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To tone your lower abs, you’ll need to target that area specifically. But situps aren’t your only option. Mountain climbers, leg drops, hip lifts, find what works best for you.

If you’re like many people, you may find that even when you work out regularly and eat a balanced diet, your lower abs could be more strengthened and toned.

You can strengthen your lower abs by doing exercises to target this area.

Working out your core with exercises such as planks, crunches, scissor kicks, and butterfly kicks can help build strength, making it easier to perform other activities.

According to a 2019 study, a strong core can also help improve posture, prevent injuries, and relieve back pain.

Here are some exercises you can incorporate into your workout routine.

Aim to do a lower ab workout a few times per week, if you can. Give yourself 1 day of rest between each workout day. Feel free to increase the number of repetitions and sets as you progress.

If you have any chronic conditions, speak with your doctor first before starting any new exercise program.

While performing the exercises, focus on engaging your lower abs and challenging yourself without overdoing it.

Practice these exercises safely by using smooth, controlled movements. Always use proper form.

You may want to do a few gentle stretches between the exercises.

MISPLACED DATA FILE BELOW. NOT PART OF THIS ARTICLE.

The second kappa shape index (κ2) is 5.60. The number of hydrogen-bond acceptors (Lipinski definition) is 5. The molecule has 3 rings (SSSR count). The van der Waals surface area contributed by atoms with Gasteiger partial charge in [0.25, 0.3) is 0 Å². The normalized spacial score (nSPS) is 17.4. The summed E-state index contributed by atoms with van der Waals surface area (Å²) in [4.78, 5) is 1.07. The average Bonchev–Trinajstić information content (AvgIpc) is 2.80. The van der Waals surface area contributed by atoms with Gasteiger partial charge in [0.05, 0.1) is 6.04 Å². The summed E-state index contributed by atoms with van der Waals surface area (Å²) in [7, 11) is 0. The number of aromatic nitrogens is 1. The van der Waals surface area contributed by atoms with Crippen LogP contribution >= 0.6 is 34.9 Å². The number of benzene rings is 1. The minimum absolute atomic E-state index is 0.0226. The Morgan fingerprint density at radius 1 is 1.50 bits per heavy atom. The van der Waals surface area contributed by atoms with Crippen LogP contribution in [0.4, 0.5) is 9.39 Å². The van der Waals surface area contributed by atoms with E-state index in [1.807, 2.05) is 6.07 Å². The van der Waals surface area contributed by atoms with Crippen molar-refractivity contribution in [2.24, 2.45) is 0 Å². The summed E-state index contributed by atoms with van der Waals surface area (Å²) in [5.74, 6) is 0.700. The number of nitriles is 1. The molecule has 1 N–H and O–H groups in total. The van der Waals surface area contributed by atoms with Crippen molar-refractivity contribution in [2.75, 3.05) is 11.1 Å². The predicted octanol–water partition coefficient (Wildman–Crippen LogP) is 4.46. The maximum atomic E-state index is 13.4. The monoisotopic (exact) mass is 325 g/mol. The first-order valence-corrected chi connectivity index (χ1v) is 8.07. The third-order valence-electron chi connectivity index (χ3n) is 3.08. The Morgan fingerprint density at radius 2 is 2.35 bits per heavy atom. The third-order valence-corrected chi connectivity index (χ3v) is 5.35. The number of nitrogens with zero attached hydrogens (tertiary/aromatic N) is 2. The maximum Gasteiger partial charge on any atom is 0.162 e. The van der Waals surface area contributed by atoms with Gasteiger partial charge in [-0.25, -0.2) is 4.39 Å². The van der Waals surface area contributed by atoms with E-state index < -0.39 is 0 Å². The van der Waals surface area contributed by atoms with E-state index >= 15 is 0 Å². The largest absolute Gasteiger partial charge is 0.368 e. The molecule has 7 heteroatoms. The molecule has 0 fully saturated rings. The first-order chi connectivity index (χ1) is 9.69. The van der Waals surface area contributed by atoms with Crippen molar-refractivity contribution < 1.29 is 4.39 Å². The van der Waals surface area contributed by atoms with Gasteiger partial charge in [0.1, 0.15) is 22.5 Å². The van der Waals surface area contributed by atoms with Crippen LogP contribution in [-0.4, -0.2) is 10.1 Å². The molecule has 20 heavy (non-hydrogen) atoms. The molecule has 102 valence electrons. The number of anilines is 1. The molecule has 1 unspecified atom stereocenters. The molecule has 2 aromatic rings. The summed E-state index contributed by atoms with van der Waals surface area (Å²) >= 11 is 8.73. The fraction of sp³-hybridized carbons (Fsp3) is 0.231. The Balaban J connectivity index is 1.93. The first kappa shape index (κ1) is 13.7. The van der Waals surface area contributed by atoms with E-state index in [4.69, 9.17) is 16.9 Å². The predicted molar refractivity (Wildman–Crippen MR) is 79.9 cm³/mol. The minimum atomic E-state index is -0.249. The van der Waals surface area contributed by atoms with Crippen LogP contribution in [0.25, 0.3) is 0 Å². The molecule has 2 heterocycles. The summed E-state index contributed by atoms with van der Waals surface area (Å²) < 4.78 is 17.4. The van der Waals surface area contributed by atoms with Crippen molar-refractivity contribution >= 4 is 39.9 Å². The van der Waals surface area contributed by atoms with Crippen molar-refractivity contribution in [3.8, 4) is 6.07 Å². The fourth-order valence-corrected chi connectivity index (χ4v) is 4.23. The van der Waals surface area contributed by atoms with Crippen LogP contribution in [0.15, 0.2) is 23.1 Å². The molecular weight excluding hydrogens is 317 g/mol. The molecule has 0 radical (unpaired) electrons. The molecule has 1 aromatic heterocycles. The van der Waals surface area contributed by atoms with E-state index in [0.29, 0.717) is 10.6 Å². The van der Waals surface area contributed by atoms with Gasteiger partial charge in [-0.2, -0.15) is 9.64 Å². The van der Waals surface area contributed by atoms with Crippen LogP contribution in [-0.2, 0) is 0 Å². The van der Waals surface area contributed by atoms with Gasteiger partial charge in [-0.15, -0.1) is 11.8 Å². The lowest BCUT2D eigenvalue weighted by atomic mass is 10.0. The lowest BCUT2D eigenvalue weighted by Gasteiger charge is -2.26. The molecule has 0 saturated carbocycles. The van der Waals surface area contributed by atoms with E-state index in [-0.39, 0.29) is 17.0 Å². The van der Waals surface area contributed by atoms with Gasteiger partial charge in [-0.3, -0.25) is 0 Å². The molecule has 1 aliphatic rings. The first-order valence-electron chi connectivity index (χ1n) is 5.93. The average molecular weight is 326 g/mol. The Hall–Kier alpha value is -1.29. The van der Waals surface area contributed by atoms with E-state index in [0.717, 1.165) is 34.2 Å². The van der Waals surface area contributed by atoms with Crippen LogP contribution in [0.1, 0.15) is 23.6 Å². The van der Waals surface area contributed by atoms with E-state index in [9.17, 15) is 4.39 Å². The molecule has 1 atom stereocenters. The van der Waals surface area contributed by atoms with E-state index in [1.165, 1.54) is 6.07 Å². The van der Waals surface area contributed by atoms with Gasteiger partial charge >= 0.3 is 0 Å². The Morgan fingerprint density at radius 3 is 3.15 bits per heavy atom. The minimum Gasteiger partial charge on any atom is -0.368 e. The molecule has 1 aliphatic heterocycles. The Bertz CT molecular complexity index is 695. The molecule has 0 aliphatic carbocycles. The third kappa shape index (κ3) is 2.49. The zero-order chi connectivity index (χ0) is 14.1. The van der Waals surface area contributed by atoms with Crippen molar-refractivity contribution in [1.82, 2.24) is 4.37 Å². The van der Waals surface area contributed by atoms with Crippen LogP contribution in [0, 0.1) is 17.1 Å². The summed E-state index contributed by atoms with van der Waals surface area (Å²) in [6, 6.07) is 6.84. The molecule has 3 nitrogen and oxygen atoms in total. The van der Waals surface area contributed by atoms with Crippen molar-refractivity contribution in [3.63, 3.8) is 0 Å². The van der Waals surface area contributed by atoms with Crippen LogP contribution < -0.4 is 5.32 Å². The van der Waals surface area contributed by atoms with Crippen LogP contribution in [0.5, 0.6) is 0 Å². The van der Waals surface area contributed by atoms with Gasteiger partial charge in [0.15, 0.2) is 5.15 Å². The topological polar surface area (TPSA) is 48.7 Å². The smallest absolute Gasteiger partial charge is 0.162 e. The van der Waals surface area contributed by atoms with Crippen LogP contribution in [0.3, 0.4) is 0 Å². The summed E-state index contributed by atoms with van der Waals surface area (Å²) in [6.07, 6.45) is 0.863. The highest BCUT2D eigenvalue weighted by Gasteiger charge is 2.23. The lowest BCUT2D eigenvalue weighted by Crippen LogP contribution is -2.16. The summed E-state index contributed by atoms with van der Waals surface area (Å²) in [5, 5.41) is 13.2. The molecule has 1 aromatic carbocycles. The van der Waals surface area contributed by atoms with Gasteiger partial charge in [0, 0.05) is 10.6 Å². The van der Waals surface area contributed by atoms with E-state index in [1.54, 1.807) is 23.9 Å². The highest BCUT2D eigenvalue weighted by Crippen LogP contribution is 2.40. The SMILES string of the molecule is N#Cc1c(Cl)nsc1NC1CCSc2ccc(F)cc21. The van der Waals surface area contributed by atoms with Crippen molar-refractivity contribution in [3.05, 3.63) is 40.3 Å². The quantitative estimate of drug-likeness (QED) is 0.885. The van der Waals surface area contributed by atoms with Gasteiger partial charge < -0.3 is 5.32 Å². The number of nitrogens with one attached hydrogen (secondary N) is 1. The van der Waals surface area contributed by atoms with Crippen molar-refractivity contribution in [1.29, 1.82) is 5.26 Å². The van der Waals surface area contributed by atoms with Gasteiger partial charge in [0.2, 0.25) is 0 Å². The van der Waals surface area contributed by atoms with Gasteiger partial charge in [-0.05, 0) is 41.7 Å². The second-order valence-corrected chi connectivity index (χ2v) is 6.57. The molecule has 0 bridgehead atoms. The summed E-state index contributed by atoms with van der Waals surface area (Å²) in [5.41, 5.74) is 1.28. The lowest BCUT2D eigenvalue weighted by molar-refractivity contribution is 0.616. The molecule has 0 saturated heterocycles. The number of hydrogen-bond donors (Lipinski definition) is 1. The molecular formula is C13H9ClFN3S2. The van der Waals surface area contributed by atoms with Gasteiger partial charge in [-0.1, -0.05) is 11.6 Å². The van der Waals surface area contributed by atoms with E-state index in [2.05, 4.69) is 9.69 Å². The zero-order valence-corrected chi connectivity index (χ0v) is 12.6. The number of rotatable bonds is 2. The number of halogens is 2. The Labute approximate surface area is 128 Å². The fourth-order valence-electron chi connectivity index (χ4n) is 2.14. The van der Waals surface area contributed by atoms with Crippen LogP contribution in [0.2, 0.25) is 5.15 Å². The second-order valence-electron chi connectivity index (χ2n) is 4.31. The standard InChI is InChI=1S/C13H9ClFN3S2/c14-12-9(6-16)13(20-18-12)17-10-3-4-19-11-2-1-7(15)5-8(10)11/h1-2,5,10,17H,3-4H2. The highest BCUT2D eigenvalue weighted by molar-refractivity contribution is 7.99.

How to perform

  1. Lie on your back with your knees bent and feet flat on the floor.
  2. Squeeze your back into the ground, and draw your navel into your spine using a tiny movement, tightening your core.
  3. Engage your abdominal muscles like this for 30 seconds, and then relax.
  4. Rest for a few moments and repeat 1–3 times.

Tips: Take slow, deep breaths during the exercise. If 30 seconds is too long, start with 10–15 and slowly increase your time.

How to perform

  1. Lie on your back with your legs straight up and your arms alongside your body.
  2. Slowly lower your legs down, raising them back up again just before they touch the floor.
  3. Make sure your lower back stays pressed into the floor.
  4. Do 1–3 sets of 10–16 repetitions.

Tips: If your lower back starts to lift up from the floor, stop there and raise your legs back to the starting position. Try making a triangle with your hands and placing them under your hip bones for extra support.

For variations, try leg half-drops (lower your legs to a 45-degree angle, and then raise them again) or single-leg drops (lower one leg, bring it back up, and then switch legs).

How to perform

  1. Lie on your back with your arms extended alongside your body.
  2. Lift your legs up into a vertical position.
  3. Press your feet up toward the ceiling to raise your hips off the ground.
  4. Lower your hips back to the floor and repeat.
  5. Do 1–3 sets of 10–15 repetitions.

Tips: Control your hips lowering to the floor. Exhale with each lift.

How to perform

  1. Sit with your knees bent and feet flat on the floor.
  2. Roll back onto your sitting bones and extend your legs to 45 degrees, creating a “V” shape.
  3. Extend your arms parallel to the floor with palms facing up.
  4. Hold this position for up to 1 minute.
  5. Rest and repeat 1–2 times.

Tips: Draw your lower belly into your spine. Lift your chest. For variation, only raise your feet to knee height.

How to perform

  1. Come into a high plank position with your hands under your shoulders.
  2. Bend your right knee and bring it forward toward your chest.
  3. Bring your right knee back to the starting position, and bring your left leg forward.
  4. Continue this movement for up to 1 minute.
  5. Rest and repeat 1–2 times.